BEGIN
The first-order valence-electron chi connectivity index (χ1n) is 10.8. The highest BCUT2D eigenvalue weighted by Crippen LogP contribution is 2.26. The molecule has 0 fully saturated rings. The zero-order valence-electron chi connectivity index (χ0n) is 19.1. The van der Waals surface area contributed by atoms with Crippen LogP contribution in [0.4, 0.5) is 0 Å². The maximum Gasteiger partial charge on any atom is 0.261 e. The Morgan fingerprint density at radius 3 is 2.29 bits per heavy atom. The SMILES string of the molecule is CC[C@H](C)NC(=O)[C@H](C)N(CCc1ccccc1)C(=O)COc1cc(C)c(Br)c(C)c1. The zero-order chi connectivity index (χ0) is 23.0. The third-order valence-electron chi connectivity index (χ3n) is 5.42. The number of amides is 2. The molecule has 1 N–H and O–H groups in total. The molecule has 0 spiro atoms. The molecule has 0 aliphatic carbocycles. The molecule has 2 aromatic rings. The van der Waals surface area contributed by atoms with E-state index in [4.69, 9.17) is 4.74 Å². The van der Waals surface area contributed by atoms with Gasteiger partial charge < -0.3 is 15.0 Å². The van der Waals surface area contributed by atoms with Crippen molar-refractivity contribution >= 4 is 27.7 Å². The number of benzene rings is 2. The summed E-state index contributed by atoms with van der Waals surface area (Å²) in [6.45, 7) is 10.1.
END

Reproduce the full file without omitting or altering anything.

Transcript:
The first-order valence-electron chi connectivity index (χ1n) is 10.8. The highest BCUT2D eigenvalue weighted by Crippen LogP contribution is 2.26. The molecule has 0 fully saturated rings. The zero-order valence-electron chi connectivity index (χ0n) is 19.1. The van der Waals surface area contributed by atoms with Crippen LogP contribution in [0.4, 0.5) is 0 Å². The maximum Gasteiger partial charge on any atom is 0.261 e. The Morgan fingerprint density at radius 3 is 2.29 bits per heavy atom. The SMILES string of the molecule is CC[C@H](C)NC(=O)[C@H](C)N(CCc1ccccc1)C(=O)COc1cc(C)c(Br)c(C)c1. The zero-order chi connectivity index (χ0) is 23.0. The third-order valence-electron chi connectivity index (χ3n) is 5.42. The number of amides is 2. The molecule has 1 N–H and O–H groups in total. The molecule has 0 spiro atoms. The molecule has 0 aliphatic carbocycles. The molecule has 2 aromatic rings. The van der Waals surface area contributed by atoms with E-state index in [4.69, 9.17) is 4.74 Å². The van der Waals surface area contributed by atoms with Gasteiger partial charge < -0.3 is 15.0 Å². The van der Waals surface area contributed by atoms with Crippen molar-refractivity contribution >= 4 is 27.7 Å². The number of benzene rings is 2. The summed E-state index contributed by atoms with van der Waals surface area (Å²) in [6.45, 7) is 10.1.